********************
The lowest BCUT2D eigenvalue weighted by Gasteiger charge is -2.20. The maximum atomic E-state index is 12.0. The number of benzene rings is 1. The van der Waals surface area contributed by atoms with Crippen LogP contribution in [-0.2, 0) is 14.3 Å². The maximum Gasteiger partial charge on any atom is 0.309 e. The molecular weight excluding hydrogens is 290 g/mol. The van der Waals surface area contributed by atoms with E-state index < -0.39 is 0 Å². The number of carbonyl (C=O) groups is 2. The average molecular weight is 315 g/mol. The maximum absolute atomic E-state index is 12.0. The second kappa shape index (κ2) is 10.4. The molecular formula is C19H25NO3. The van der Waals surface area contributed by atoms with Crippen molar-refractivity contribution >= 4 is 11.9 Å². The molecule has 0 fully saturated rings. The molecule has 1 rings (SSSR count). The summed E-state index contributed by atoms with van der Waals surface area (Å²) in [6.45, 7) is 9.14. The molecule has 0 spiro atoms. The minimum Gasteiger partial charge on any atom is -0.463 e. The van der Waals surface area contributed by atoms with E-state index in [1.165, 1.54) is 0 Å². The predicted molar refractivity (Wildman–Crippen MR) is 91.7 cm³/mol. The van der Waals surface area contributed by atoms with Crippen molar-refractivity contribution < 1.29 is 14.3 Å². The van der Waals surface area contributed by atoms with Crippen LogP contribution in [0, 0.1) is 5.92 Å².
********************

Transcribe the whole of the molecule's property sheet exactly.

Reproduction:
The lowest BCUT2D eigenvalue weighted by Gasteiger charge is -2.20. The maximum atomic E-state index is 12.0. The number of benzene rings is 1. The van der Waals surface area contributed by atoms with Crippen LogP contribution in [-0.2, 0) is 14.3 Å². The maximum Gasteiger partial charge on any atom is 0.309 e. The molecular weight excluding hydrogens is 290 g/mol. The van der Waals surface area contributed by atoms with E-state index < -0.39 is 0 Å². The number of carbonyl (C=O) groups is 2. The average molecular weight is 315 g/mol. The maximum absolute atomic E-state index is 12.0. The second kappa shape index (κ2) is 10.4. The molecular formula is C19H25NO3. The van der Waals surface area contributed by atoms with Crippen molar-refractivity contribution >= 4 is 11.9 Å². The molecule has 0 fully saturated rings. The molecule has 1 rings (SSSR count). The summed E-state index contributed by atoms with van der Waals surface area (Å²) in [6.45, 7) is 9.14. The molecule has 0 spiro atoms. The minimum Gasteiger partial charge on any atom is -0.463 e. The van der Waals surface area contributed by atoms with E-state index in [1.165, 1.54) is 0 Å². The predicted molar refractivity (Wildman–Crippen MR) is 91.7 cm³/mol. The van der Waals surface area contributed by atoms with Crippen molar-refractivity contribution < 1.29 is 14.3 Å². The van der Waals surface area contributed by atoms with Crippen LogP contribution in [0, 0.1) is 5.92 Å².